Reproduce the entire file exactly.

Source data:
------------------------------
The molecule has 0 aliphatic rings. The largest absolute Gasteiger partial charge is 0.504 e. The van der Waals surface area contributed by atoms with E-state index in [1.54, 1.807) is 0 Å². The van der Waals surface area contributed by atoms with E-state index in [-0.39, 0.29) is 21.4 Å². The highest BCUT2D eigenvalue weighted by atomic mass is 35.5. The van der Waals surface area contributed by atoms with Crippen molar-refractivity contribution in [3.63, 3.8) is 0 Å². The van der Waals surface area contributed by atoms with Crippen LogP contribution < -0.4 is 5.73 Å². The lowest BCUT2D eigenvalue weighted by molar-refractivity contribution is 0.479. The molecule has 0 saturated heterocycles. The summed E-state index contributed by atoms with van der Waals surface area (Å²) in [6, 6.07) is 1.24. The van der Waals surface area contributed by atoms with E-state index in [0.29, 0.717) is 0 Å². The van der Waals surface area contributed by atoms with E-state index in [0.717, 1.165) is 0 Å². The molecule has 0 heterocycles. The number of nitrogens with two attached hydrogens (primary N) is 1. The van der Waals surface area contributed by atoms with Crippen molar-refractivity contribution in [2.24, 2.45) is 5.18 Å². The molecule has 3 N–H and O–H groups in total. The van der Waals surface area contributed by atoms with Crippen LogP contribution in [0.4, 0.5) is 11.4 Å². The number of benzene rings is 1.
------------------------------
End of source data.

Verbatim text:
The molecule has 0 aliphatic rings. The largest absolute Gasteiger partial charge is 0.504 e. The van der Waals surface area contributed by atoms with E-state index in [1.54, 1.807) is 0 Å². The van der Waals surface area contributed by atoms with E-state index in [-0.39, 0.29) is 21.4 Å². The highest BCUT2D eigenvalue weighted by atomic mass is 35.5. The van der Waals surface area contributed by atoms with Crippen molar-refractivity contribution in [3.63, 3.8) is 0 Å². The van der Waals surface area contributed by atoms with Crippen LogP contribution < -0.4 is 5.73 Å². The lowest BCUT2D eigenvalue weighted by molar-refractivity contribution is 0.479. The molecule has 0 saturated heterocycles. The summed E-state index contributed by atoms with van der Waals surface area (Å²) in [6, 6.07) is 1.24. The van der Waals surface area contributed by atoms with E-state index in [0.29, 0.717) is 0 Å². The van der Waals surface area contributed by atoms with E-state index in [0.717, 1.165) is 0 Å². The molecule has 0 heterocycles. The number of nitrogens with two attached hydrogens (primary N) is 1. The van der Waals surface area contributed by atoms with Crippen molar-refractivity contribution in [2.24, 2.45) is 5.18 Å². The molecule has 3 N–H and O–H groups in total. The van der Waals surface area contributed by atoms with Crippen LogP contribution in [0.4, 0.5) is 11.4 Å². The number of benzene rings is 1.